Miguel, an 18 year-old Filipino-Canadian, is debating which university to attend.
He has two offers: one at Western University in London, Ontario, and one at Ryerson University in downtown Toronto.
“Western is my dream school, and it has my dream program,” he said. “I’ve been researching it for months. I even got a scholarship.”
His choice seems clear except for one thing: his parents will not let him move away from home.
He may turn down the scholarship and instead commute for almost four hours every day from Whitby to Ryerson to attend a program he says is not geared towards his needs and goals.
“My parents told me that I can’t live on my own,” he said. “It’s not because it’s cheaper to live at home. They just think I’m too young.”
“The best decision I ever made”
Social entrepreneur Renjie Butalid was raised in Abu Dhabi, but came to Canada alone to study at the University of Waterloo as an international student at 17 years old.
“It was the best decision I ever made,” he said. Living on his own encouraged him to network with people who introduced him to tech start-ups and app creation.
Today, Butalid is completing his Masters in International Relations in Budapest.
He also serves on the board of directors for Kapisanan Philippine Centre for Arts and Culture, and is Head of Global Expansion for Next Day Better, a nine-city program that showcases leaders of colour in various fields, such as Dado Banatao, the “Filipino Bill Gates” of the Silicon Valley, and model and transgender activist Geena Rocero.
“Part of what I’m doing now is an extension of my experience at Waterloo. You seek out leadership opportunities that you wouldn’t have known you could do if you hadn’t left.”
At 18 years old, David Deen was encouraged by his mother to leave Toronto to “get out and see the world.”
He left for Australia and began a path of international work, study and travel that includes Japan, the Philippines, and Ecuador.
In September, he will return to Canada to pursue his Masters in Journalism at Carleton University.
“Going to the other side of the globe challenged me to learn about new environments, but more importantly I got to know myself.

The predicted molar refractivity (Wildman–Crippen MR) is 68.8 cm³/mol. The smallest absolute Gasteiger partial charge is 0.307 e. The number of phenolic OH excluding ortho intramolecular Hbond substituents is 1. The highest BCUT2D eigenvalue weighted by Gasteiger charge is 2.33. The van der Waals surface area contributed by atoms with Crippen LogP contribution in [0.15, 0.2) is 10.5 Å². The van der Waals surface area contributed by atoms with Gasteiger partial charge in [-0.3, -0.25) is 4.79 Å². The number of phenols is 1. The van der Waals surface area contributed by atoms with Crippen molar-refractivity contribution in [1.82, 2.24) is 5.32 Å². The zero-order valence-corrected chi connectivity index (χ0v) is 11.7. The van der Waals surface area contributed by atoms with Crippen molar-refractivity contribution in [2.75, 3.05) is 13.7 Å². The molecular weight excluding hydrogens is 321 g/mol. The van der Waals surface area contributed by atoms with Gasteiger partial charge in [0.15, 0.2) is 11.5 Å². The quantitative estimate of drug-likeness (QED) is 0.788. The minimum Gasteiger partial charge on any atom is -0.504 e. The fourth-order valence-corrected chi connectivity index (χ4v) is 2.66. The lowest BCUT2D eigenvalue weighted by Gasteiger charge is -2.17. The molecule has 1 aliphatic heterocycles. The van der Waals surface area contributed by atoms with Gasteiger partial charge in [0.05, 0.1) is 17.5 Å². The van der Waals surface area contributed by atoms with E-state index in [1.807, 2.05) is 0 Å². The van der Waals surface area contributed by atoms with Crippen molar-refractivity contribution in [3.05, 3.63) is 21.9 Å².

I began to trust my own voice, and that voice has guided me to find meaningful work and develop wonderful friendships,” said Deen.
“I was able to find my purpose in life and that realization makes every day exciting.”
But what about the parents’ perspective?
After immigrating to Canada, Ariel Lopez’s daughters initially planned to stay in Toronto. However, he and his wife encouraged the girls to take advantage of many international opportunities.
His eldest daughter Chloe studied in France for one summer. “She quickly learned how to live in her own apartment, do her groceries and laundry, and other stuff that she used to take for granted since we did them for her.”
His second daughter Diane studied in Australia, which helped her to overcome her shyness. “She did things that we never thought she would have the courage to do, like go skydiving, scuba diving, sea kayaking, and climbing the Sydney Bridge.
We wanted them to learn to be more independent and to move beyond their comfort zones,” Lopez said.
To help students prepare to move out, handbooks such as Mckay and Zarzour’s Good to Go: A Practical Guide to Adulthood will cover budgeting, good hygiene, healthy relationships, apartment hunting, rental insurance, and even how to avoid gaining the “Freshman 15” pounds by making good food choices.
For students who want to try living on their own, the handbook advises, “Get a taste for living on your own by paying rent to your family and buying and cooking your own food.
Might as well do your own laundry, while you’re at it. This is called taking care of yourself, and if you do it for awhile you’ll have a pretty good idea of what life will be like on your own.”
HIgh school guidance counsellors are also available to help students consider all aspects of choosing between university and college acceptance offers, including living on their own for the first time.
“Children need to pursue their dreams,” one guidance counsellor said. “Otherwise the dream dies, and a little bit of the student along with it.”
This article was originally published in The Philippine Reporter on April 21, 2015.